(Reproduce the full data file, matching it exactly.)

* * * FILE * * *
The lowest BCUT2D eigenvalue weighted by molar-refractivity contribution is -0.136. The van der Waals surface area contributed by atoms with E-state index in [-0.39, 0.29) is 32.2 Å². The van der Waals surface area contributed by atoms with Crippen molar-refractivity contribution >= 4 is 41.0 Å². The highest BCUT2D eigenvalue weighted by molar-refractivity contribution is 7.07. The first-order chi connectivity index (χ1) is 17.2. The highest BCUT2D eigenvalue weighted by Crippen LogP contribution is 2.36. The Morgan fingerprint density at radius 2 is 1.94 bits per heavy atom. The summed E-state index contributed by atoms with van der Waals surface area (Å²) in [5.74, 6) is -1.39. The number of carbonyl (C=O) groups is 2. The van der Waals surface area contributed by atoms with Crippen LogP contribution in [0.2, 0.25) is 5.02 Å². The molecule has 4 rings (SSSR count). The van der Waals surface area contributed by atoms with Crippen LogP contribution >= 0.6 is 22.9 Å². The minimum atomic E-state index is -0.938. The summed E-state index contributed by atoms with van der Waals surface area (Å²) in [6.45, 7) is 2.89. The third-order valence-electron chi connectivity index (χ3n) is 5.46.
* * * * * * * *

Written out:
The lowest BCUT2D eigenvalue weighted by molar-refractivity contribution is -0.136. The van der Waals surface area contributed by atoms with E-state index in [-0.39, 0.29) is 32.2 Å². The van der Waals surface area contributed by atoms with Crippen molar-refractivity contribution >= 4 is 41.0 Å². The highest BCUT2D eigenvalue weighted by molar-refractivity contribution is 7.07. The first-order chi connectivity index (χ1) is 17.2. The highest BCUT2D eigenvalue weighted by Crippen LogP contribution is 2.36. The Morgan fingerprint density at radius 2 is 1.94 bits per heavy atom. The summed E-state index contributed by atoms with van der Waals surface area (Å²) in [5.74, 6) is -1.39. The number of carbonyl (C=O) groups is 2. The van der Waals surface area contributed by atoms with Crippen LogP contribution in [0.2, 0.25) is 5.02 Å². The molecule has 4 rings (SSSR count). The van der Waals surface area contributed by atoms with Crippen LogP contribution >= 0.6 is 22.9 Å². The minimum atomic E-state index is -0.938. The summed E-state index contributed by atoms with van der Waals surface area (Å²) in [6.45, 7) is 2.89. The third-order valence-electron chi connectivity index (χ3n) is 5.46.